Senior Arts Reporter
United Kingdom-based Zimbabwean music producer and promoter Bishop Admire Kasi has defended Nguva Yakwana show, saying it has come of age and only needs revival.
This follows suggestions that Nguva Yakwana had run its course and become outdated.
Nguva Yakwana is a gospel concert and festival which brings local, regional and international gospel musicians on one big stage, showcasing their talent while upcoming musicians taking it as a launch pad for their career to make it in the industry.
A good number of stars in the mould of South Africans Vuyo Mokoena, Lundi Tyamara, Buhle Nhlangulela, Tembinkosi Booi, Ivy Kombo, Zimpraise, CCAP Voice of Mbare, Brian Sibalo, Jackie Madondo, Fungisai Zvakavapano, Baba naMai Patai, Prince Mafukidze, Kudzi Nyakudya and Vabati VaJehovah among others were part of the concert.
It has been 20 years since inception and the last gig was held in the country 14 years ago.
In an interview, show founder and director Bishop Admire Kasi said Nguva Yakwana has a rich legacy that can be documented for posterity.
“We will not rebrand any time soon because there is a lot that needs to be considered. The show has grown because of how the gospel music has been appreciated and how fans were requesting it. It has a lot of legacies that can be documented and I am still surprised by how some critics say that our fans are too old to attend the gospel show.
“Do you know when we started the teenagers, young ones even the matured fans, we still with them. Each year we hosted it attracted a lot of attention and we had full house. We might consider rebranding, but not anytime soon.”
Kasi said identity is important in music industry.
“For now you don’t need to confuse the target market. Competition is everywhere and we are not here to compete, our goal is to spread the word of God and entertain. You may be surprised that those you think do not love our show or are tired of it are the ones buying tickets first. What is important is your identity,” he said.
Asked why it took long to host the show and when will it happen, he cited relocation and that some of its members were busy focusing on education and other projects.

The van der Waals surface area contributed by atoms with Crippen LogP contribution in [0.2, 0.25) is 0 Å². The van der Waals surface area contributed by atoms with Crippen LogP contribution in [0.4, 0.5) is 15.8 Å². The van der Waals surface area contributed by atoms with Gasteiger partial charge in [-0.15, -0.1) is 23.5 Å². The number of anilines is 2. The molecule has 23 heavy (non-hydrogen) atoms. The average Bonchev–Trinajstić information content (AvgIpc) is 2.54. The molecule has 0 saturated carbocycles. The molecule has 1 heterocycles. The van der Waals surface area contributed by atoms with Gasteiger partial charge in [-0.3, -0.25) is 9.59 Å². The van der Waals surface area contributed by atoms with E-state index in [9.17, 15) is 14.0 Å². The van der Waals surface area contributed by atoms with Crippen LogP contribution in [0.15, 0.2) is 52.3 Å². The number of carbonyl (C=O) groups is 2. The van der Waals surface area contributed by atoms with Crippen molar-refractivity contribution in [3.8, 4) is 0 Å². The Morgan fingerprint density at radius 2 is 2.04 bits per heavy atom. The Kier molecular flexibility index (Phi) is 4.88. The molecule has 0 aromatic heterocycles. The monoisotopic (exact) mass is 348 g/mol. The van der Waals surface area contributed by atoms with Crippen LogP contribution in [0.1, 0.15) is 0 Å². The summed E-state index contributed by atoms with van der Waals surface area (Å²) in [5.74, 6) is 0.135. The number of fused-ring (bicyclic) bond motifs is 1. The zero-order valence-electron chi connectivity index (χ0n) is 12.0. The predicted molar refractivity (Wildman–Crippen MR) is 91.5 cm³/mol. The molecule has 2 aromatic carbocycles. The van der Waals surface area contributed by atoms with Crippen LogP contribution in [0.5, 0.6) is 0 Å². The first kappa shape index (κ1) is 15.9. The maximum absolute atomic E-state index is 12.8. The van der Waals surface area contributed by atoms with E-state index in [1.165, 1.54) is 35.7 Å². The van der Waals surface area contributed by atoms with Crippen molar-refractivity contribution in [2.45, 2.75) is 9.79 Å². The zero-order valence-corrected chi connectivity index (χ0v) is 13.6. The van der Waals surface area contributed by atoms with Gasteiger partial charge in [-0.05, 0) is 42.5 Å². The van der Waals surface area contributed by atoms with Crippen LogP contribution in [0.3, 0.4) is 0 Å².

“The good thing it didn’t die but continued despite that for example Ivy Kombo who was the headline act was now focusing on education. Her other friends were focusing on business. We then relocated to United Kingdom and we were trying to settle down. It was billed to take place this July but because of the Covid-19 pandemic, we could not travel hence hosting the show,” he explained.
Bishop Kasi said they are still thinking of doing the show virtually before year end.
“We still have our model plan. We can do the show virtually like everyone-else, but we want to keep the tradition with live crowds and interaction. We might have to wait for next year, otherwise Ivy is now busy on her philanthropic work and performing other online shows such as Chabvondoka concert among others,” he said.
Contacted for comment, Ivy Kombo said she was already working on her next album which will feature her five children.
“I am still in the game as you can see with my social media presence, back in studio, balancing motherhood, online shows and as for Nguva Yakwana, it is our traditional show and we want everyone to enjoy it from young to old. Let us wait for the right time,” she said.
South African gospel singer Buhle concurred with the show organisers, saying she was more than ready for the virtual show, although she prefers to wait for 2021.